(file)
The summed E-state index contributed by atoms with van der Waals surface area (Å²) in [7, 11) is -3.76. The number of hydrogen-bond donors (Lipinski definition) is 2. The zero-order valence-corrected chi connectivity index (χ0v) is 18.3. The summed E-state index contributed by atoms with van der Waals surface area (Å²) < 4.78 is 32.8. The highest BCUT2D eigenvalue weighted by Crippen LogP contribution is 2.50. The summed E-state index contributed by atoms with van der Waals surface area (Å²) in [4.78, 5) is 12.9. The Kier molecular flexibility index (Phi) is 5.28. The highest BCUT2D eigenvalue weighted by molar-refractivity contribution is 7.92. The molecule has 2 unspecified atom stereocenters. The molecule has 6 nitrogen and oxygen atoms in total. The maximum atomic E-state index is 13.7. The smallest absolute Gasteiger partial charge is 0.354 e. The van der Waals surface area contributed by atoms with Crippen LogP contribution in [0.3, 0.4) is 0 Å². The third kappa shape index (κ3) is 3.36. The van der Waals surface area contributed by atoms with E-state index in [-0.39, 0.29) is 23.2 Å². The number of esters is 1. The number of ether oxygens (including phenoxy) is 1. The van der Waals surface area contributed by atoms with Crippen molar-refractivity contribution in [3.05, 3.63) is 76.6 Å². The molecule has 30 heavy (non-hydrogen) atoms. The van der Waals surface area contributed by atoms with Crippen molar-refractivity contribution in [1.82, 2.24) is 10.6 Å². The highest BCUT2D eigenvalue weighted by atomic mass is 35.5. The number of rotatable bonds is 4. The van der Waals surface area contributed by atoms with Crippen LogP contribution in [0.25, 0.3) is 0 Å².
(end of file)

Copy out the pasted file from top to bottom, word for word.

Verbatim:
The summed E-state index contributed by atoms with van der Waals surface area (Å²) in [7, 11) is -3.76. The number of hydrogen-bond donors (Lipinski definition) is 2. The zero-order valence-corrected chi connectivity index (χ0v) is 18.3. The summed E-state index contributed by atoms with van der Waals surface area (Å²) < 4.78 is 32.8. The highest BCUT2D eigenvalue weighted by Crippen LogP contribution is 2.50. The summed E-state index contributed by atoms with van der Waals surface area (Å²) in [4.78, 5) is 12.9. The Kier molecular flexibility index (Phi) is 5.28. The highest BCUT2D eigenvalue weighted by molar-refractivity contribution is 7.92. The molecule has 2 unspecified atom stereocenters. The molecule has 6 nitrogen and oxygen atoms in total. The maximum atomic E-state index is 13.7. The smallest absolute Gasteiger partial charge is 0.354 e. The van der Waals surface area contributed by atoms with Crippen LogP contribution in [0.3, 0.4) is 0 Å². The third kappa shape index (κ3) is 3.36. The van der Waals surface area contributed by atoms with E-state index in [-0.39, 0.29) is 23.2 Å². The number of esters is 1. The number of ether oxygens (including phenoxy) is 1. The van der Waals surface area contributed by atoms with Crippen molar-refractivity contribution in [3.05, 3.63) is 76.6 Å². The molecule has 30 heavy (non-hydrogen) atoms. The van der Waals surface area contributed by atoms with Crippen molar-refractivity contribution in [1.82, 2.24) is 10.6 Å². The highest BCUT2D eigenvalue weighted by atomic mass is 35.5. The number of rotatable bonds is 4. The van der Waals surface area contributed by atoms with Crippen LogP contribution in [0.25, 0.3) is 0 Å².